Right now we think it highly likely that going forward we will see an increase in the rate of economic deterioration. Europe is already in a mess but the economy in the United States is now showing signs of its last gasp of growth. One indicator that we track is the Citi Economic Surprise Index. In the chart below you can see that economic numbers have been coming in very strong for the past few months. Based upon previous history, it is safe to say that we have peaked or are very near peaking and that economic numbers going forward should start to turn lower.
Citi Economic Surprise Index USD and G-10
Not only are economic numbers expected to turn lower but we are also seeing several signs that inflation is dropping. One relationship that we follow closely is that of the CRB Raw Industrials Index against the SP500. As you can see in the chart below, the two are usually very correlated. When the industrials are moving higher stocks usually follow and when they turn down stocks tend to do the same. Right now there is a disconnect, one that we expect to be resolved with the SP500 moving lower.
CRB Raw Industrials Index and SP500
This relationship matters because if inflation moves lower the stock market will as well. We can see this very clearly in the next chart where we have overlaid the weekly SP500 with the 10-Yr TIPS breakeven rate. As you can see these have a very tight relationship. What you can’t see is that this relationship goes back long before the crisis. When inflation expectations rise the stock market rises and when they fall the market falls.
SP500 and 10-Yr Breakeven Rate
Other signs that inflation is not upon are that government bond yields are hovering around historic lows. As you can see in the next chart the 2-Year Treasury yield has been low and headed lower. Despite all the hype regarding hyperinflation we have not seen any of it, and based upon the messages from the bond market we are not seeing it anytime soon. In case you are wondering we are seeing the same thing farther out on the curve with 10 and 30 year yields also near their lows.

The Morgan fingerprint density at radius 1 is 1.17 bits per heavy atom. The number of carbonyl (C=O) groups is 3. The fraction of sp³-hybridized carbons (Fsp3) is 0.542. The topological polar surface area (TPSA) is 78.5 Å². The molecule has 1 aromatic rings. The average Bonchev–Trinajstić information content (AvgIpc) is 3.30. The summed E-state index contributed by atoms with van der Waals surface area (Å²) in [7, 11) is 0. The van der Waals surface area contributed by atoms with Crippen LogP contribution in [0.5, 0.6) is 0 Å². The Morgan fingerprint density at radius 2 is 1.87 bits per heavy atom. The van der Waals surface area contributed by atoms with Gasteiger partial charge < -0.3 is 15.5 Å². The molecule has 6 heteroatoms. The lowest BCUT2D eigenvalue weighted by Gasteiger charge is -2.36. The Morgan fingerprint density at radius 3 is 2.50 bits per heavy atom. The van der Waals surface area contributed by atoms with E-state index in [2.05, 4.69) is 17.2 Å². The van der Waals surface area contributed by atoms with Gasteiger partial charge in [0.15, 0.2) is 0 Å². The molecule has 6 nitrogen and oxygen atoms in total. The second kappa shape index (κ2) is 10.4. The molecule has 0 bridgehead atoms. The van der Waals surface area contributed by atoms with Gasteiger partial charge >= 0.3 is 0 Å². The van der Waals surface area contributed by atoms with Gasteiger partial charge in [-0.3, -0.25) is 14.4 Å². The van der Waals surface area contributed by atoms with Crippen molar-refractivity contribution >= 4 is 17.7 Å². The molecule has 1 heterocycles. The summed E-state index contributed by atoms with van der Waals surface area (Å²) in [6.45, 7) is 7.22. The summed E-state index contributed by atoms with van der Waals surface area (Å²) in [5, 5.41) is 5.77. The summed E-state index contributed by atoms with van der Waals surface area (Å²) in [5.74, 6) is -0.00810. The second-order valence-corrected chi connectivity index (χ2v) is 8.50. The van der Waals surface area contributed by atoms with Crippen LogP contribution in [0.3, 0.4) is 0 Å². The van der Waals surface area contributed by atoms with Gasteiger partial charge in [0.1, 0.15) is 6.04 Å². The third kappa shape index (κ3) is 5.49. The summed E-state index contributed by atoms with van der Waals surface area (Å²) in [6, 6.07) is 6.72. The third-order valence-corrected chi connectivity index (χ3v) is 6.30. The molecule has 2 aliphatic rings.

2-Yr US Treasury Yield
Another sign that we have been following is this chart of the Shanghai composite and the CRB index. As you can see the two indexes peaked within two weeks of each other and have been steadily working their way lower for the past eight months. As the nation of commodity stockpiling has slowed down so have their stockpiles. As this huge underlying commodity bid has vanished it has allowed industrial commodities to drop.
Shanghai Composite and CRB Index
Whether it becomes an all out crash, ala 2008, or not is not known but we are confident that the global slowdown will continue. So what have we done with this view? In our model portfolio we are short the AUD/USD as we expect the Australian Dollar to move lower as commodity prices and Asian demand continues to falter. We are short the EUR/USD via options in a trade we placed back in August. Recently we bought the USD/CHF as we expect the Swiss Franc to weaken considerably from here. We are also short the SP500 via options and long the Lehman/Barclays Aggregate index which is highly weighted with US Treasuries and investment grade credits.